USB turntables are nothing new, but have previously required a computer to do their analog-to-digital thing. Converting vinyl into MP3s is a wonderfully liberating feat. But who keeps a computer next to his stereo stack or has the room for a turntable (and accompanying record collection) in the office?
Enter Denon’s DP-200USB turntable, fully equipped to provide the user experience we old-timers are used to, while introducing the iPod set to the magic of LPs.
My wife has a stack of 45s she never plays but won’t get rid of because they haven’t found their way onto iTunes, or even onto CD. With vinyl allegedly making a comeback, and roping in younger music fans who appreciate the organic sound, the need for a more convenient vinyl “ripping” solution seems clear.
After a quick bit of assembly, I simply connected the permanently attached analog stereo cable to the Phono input of my receiver, switching the player’s Phono EQ to Off. This switch is a very smart addition in deference to modern receivers which might lack a dedicated Phono in, favoring a more standardized “Aux” instead, with its own distinct levels.
Here’s where the DP-200USB moves away from the pack: Its front-panel USB port accepts a ubiquitous flash drive, while an internal MP3 encoder sits ready to convert analog stereo signals to digital files. We just plug in, slap down an LP or 45, confirm the proper speed setting/disc size, press Start, wait for the needle to get groovy, and then hit the Record button. A blinking red light gives confirmation that music is indeed being captured.
At side’s end we press the Record button again to close the file and the player stops automatically, or we can hit Stop to end playback at any point.
And so our newborn MP3 is ready to enjoy instantly on any device that can accept the eminently transportable USB drive and decode MP3 audio.
The fixed bitrate is an ample 192 kilobits-per-second (not specified anywhere in the specs, but I checked the properties of my new MP3 file back at the PC).
Denon promises that “approximately 30 LP analog records” can fit on a 1GB drive.
The process is “manual” in the sense that we need to physically stand by and watch to begin recording at the proper moment, and it’s a bummer if we’re not at-the-ready twenty-odd minutes later when the side ends, ’cause then we will have a lot of dead space at the end of the sound file. Might automatic audio sensing be in Denon’s future?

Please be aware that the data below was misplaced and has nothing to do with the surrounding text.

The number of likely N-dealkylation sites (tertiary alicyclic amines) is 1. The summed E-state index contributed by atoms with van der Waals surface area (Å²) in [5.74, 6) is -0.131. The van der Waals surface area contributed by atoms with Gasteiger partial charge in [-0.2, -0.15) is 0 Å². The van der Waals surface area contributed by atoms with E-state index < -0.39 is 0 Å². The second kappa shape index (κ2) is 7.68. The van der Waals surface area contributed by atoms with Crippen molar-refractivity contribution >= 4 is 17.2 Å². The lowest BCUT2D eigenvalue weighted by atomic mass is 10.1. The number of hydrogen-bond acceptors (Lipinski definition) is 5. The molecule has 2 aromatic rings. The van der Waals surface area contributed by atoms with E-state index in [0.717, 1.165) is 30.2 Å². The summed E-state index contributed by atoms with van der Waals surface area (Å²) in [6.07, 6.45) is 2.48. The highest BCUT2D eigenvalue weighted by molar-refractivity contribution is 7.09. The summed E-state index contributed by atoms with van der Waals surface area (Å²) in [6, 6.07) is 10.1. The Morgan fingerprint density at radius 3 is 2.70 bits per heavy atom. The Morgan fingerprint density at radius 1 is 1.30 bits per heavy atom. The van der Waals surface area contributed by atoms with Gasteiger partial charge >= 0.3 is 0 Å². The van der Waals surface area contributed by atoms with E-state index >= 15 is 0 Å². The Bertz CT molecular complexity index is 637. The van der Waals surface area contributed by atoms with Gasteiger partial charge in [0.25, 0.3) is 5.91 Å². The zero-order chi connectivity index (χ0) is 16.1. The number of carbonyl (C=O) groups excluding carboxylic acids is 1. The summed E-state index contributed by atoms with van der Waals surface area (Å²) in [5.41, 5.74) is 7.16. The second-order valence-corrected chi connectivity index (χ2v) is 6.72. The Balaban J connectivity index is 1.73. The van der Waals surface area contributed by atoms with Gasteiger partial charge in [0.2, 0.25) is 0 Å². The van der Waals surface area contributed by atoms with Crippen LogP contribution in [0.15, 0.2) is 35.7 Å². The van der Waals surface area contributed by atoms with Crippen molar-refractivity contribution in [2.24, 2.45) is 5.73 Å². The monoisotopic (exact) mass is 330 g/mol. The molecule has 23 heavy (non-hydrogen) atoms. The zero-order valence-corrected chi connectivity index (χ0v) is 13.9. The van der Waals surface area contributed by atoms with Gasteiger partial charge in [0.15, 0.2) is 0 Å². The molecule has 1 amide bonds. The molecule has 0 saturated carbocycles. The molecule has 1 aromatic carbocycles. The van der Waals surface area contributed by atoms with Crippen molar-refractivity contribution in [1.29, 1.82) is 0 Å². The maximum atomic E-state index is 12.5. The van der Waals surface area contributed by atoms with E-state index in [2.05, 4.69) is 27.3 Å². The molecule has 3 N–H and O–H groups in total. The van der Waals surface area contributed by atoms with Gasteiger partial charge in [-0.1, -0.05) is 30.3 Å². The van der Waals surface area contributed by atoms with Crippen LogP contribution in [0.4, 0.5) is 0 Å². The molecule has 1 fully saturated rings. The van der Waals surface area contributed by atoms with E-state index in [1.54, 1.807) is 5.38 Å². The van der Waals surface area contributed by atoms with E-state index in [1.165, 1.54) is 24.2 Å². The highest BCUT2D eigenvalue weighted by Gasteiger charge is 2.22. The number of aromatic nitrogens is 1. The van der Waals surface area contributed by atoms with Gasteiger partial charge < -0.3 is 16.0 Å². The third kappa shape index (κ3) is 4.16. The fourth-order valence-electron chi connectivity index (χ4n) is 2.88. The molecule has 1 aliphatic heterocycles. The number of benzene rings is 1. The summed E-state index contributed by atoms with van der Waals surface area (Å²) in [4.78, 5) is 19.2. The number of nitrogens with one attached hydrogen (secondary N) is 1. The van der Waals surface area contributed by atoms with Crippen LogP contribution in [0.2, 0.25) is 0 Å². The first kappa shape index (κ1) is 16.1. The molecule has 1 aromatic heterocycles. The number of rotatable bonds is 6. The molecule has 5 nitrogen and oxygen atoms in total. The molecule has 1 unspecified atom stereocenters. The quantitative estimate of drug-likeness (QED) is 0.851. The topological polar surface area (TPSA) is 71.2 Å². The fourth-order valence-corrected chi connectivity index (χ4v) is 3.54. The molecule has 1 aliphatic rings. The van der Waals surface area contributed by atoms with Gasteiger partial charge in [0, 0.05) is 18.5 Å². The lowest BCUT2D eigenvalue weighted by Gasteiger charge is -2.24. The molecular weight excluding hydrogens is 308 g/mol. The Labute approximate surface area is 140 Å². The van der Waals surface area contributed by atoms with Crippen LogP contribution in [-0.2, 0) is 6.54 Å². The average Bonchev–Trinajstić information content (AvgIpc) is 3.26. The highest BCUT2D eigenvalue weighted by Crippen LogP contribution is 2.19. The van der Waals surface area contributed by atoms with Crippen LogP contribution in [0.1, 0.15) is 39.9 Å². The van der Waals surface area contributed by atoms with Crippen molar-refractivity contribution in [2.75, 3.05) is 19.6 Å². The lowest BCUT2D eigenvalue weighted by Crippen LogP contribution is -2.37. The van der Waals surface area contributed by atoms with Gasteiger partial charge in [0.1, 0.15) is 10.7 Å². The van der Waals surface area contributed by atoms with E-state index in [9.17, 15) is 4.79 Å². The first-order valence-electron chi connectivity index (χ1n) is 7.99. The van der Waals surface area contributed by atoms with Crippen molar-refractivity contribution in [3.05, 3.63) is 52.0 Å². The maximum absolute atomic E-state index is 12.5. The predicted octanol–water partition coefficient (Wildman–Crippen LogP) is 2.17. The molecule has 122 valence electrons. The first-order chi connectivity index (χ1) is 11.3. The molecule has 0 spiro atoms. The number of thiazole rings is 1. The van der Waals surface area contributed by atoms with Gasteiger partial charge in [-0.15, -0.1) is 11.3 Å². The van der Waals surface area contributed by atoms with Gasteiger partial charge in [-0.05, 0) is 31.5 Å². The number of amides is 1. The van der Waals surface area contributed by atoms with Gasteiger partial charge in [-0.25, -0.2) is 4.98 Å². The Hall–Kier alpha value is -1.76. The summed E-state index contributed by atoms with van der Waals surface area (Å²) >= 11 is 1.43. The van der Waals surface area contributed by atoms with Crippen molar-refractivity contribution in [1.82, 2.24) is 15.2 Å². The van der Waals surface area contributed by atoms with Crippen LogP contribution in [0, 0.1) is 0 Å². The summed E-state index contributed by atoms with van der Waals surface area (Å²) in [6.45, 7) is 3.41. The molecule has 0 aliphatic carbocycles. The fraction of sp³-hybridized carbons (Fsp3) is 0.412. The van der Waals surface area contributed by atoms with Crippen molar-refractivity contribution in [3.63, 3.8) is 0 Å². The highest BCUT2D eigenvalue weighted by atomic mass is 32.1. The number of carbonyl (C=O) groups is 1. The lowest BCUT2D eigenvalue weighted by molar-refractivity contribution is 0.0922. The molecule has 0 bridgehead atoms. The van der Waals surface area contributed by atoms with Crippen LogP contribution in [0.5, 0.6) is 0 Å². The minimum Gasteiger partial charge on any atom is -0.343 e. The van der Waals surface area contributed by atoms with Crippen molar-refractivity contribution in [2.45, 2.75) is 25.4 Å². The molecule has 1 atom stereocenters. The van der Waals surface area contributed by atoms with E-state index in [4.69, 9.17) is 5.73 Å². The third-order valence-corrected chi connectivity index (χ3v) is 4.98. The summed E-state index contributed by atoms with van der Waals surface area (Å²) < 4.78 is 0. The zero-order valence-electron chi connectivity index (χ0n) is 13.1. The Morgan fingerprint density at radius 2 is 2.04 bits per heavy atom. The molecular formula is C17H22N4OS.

Because eventually we’ll want to put these tracks onto a computer, even if just to transfer them to a portable device, Denon includes multipurpose “Trans Music Manager” PC software.
One album side equals one MP3 file, which is fine for the unified flow of Abbey Road side two, but most people prefer individual tracks. The software automatically detects the two-to-three-second gap between songs and divides accordingly, and we can customize the sensitivity, the length of the silence to be detected, and more. From there, we can add song/artist/album metadata with the integrated help of Gracenote’s online Compact Disc Database (CDDB). It’s not an exact science so, you can also enter track info manually.
The hardware itself is surprisingly compact, with a serious die-cast aluminum platter, a protective flip-down stylus cover, and a retro smoked plastic lid on spring-loaded hinges.
Despite the pops and crackles which will likely be unfamiliar to many listeners born after 1983, I enjoyed the genuine sparkle of this vinyl/digital hybrid. There’s palpable depth and a welcome warmth to these files, with a nostalgic quality to the audio as well.
Perhaps the most telling: I can see myself investing the time to copy more of my vinyl collection even now the review is done.
CONTACT: 201.762.6500, denon.com